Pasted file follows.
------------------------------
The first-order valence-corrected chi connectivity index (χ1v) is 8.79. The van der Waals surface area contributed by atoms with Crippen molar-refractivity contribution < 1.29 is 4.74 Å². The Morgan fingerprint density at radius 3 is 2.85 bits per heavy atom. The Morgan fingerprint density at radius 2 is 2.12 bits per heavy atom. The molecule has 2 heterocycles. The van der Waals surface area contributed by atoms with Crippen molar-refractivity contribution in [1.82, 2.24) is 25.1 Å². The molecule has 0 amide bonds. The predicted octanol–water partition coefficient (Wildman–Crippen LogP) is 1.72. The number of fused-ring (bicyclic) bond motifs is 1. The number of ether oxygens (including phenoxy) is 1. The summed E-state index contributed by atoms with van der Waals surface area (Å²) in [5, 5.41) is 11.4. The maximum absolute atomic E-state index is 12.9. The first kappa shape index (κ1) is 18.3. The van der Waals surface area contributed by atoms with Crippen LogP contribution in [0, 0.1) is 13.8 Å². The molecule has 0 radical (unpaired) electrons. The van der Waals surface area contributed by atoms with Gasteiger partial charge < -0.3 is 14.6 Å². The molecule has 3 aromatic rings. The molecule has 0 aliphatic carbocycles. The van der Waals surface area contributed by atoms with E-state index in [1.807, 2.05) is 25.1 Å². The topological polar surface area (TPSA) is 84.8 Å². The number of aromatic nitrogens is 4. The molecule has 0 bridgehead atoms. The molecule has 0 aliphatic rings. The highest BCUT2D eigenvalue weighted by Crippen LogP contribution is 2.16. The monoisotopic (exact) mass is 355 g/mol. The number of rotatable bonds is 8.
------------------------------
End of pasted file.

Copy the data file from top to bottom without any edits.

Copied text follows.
The first-order valence-corrected chi connectivity index (χ1v) is 8.79. The van der Waals surface area contributed by atoms with Crippen molar-refractivity contribution < 1.29 is 4.74 Å². The Morgan fingerprint density at radius 3 is 2.85 bits per heavy atom. The Morgan fingerprint density at radius 2 is 2.12 bits per heavy atom. The molecule has 2 heterocycles. The van der Waals surface area contributed by atoms with Crippen molar-refractivity contribution in [1.82, 2.24) is 25.1 Å². The molecule has 0 amide bonds. The predicted octanol–water partition coefficient (Wildman–Crippen LogP) is 1.72. The number of fused-ring (bicyclic) bond motifs is 1. The number of ether oxygens (including phenoxy) is 1. The summed E-state index contributed by atoms with van der Waals surface area (Å²) in [5, 5.41) is 11.4. The maximum absolute atomic E-state index is 12.9. The first kappa shape index (κ1) is 18.3. The van der Waals surface area contributed by atoms with Crippen LogP contribution in [0, 0.1) is 13.8 Å². The molecule has 0 radical (unpaired) electrons. The van der Waals surface area contributed by atoms with Gasteiger partial charge < -0.3 is 14.6 Å². The molecule has 3 aromatic rings. The molecule has 0 aliphatic carbocycles. The van der Waals surface area contributed by atoms with E-state index in [1.807, 2.05) is 25.1 Å². The topological polar surface area (TPSA) is 84.8 Å². The number of aromatic nitrogens is 4. The molecule has 0 bridgehead atoms. The molecule has 0 aliphatic rings. The highest BCUT2D eigenvalue weighted by Crippen LogP contribution is 2.16. The monoisotopic (exact) mass is 355 g/mol. The number of rotatable bonds is 8.